And don’t be afraid to drop out of a group filled with folks who claim they are writers but who never write. Nothing puts out the spark faster than realizing that your writer’s group is just a coffee klatch.

The Best Way to Query an Editor

For acquisitions editors at publishing houses and agents alike, always research what they are asking for and give them exactly that. Often it’s only that one-page query. For those who want a query plus author bio or query plus synopsis, savvy authors who have already written their book proposals can just cut and paste the appropriate section out of their proposals and print it off as an additional page that goes with the query.
Part of giving them what they want means not giving them what they don’t want. Check their guidelines to find out if they take fantasy but not steampunk, mystery but not cozy.
Save yourself a lot of time and waiting around. Check first, and you’ll move ahead more quickly.

Can Even Terrible Writing be Saved by Editing?

I once had someone ask if even the worst writing could be saved by editing.
Here you have to define editing. Editing can save a work that has extreme technical issues…that is, the skill level of the writing is poor.
Editing cannot address storytelling aspects, the structural issues such as character development, plot milestones, beginning and ending, etc. These can only be addressed through revisions.
Nearly all works can be rescued either by editing, revising, or a combination of the two.
What sometimes cannot happen is the shift of a manuscript from one category to another. If someone brings me a genre work and wants to shift categories, a heavy revision including rewriting can achieve that goal.
For example, a romance writer wants the manuscript to become a mainstream drama or a mystery author wants the manuscript to become a commercial thriller. In each case, the changes must address both plot and writing style. This often results in such heavy revisions and fresh writing that the plot might be similar and the theme the same but the book is entirely new.
In some cases, even this extreme level of work won’t reach the goal. Most of the time that’s due to the plot being unable to carry the weight of a different category or simply being too thin to handle the more in-depth treatment required by a different category.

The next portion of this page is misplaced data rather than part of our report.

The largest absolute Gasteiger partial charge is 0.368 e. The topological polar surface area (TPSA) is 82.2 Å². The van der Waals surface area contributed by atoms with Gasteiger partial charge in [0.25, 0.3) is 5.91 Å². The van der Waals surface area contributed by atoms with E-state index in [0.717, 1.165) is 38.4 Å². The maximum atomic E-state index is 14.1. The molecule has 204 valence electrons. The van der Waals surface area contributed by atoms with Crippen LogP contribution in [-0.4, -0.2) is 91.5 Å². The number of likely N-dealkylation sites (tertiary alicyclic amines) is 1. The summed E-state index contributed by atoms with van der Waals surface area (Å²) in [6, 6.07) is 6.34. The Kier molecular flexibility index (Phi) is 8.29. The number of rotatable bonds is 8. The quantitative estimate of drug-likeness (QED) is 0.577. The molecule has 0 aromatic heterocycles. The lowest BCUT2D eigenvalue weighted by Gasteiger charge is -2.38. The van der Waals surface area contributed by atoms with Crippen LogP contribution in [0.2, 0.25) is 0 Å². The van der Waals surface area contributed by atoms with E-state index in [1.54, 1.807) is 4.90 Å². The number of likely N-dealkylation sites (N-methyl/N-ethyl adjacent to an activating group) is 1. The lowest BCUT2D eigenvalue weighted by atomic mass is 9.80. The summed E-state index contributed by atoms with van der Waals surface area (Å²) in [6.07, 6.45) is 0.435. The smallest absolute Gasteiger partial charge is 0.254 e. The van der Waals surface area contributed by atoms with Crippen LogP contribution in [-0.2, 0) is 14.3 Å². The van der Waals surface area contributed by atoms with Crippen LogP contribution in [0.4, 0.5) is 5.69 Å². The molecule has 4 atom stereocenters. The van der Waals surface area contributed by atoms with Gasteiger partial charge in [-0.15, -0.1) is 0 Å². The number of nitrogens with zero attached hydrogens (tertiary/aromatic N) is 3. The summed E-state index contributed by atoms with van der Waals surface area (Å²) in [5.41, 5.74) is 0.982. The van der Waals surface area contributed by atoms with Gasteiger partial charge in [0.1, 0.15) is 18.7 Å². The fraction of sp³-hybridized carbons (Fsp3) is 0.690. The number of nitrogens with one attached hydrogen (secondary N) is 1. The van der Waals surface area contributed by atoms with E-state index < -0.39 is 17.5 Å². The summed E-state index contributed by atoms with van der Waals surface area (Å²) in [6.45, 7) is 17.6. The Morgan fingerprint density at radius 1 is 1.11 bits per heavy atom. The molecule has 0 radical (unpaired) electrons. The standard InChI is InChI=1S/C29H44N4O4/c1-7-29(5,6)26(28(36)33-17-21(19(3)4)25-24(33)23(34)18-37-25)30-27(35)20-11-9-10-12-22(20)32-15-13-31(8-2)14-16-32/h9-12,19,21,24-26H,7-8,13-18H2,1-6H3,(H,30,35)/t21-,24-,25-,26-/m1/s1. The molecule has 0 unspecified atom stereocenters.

So: yes, very bad writing can be saved. But even very good writing can’t always become something it’s not.

Eliminate 3 Things That Sabotage Your Writing Time

I’ve been an author and book editor for twenty years. After working with thousands of authors, I’ve found the top three things that sabotage writing time. Luckily, I’ve also learned how to eliminate them!
1. The Business Called Busyness. Busyness is horrible. It feels like we’re doing something, that we’re taking care of business in our lives, but really we’re just engaged in busywork. The next time you find yourself vaccuuming or on social media instead of writing, make a choice. What is more important to you? A new page or a new post?
2. What Will Mama Think? OK, maybe you’re not worried about what your mother will think of what you’re writing. But you might be concerned about how your friends will react to that X-rated sex scene or the serial killer plot you’ve put together. Don’t worry about what Mama thinks. Write what’s true to the story. Trust me, everyone will love you for it.
3. Chapter 5 Doesn’t Track with Chapter 1. So what? Fix it later. For now, just write. Keep a separate notepad beside your computer and jot down things you have to go back and fix. While you’re in the flow state, don’t interrupt that flow with all those logical nags the judge in your mind sends up. Make a note and keep writing.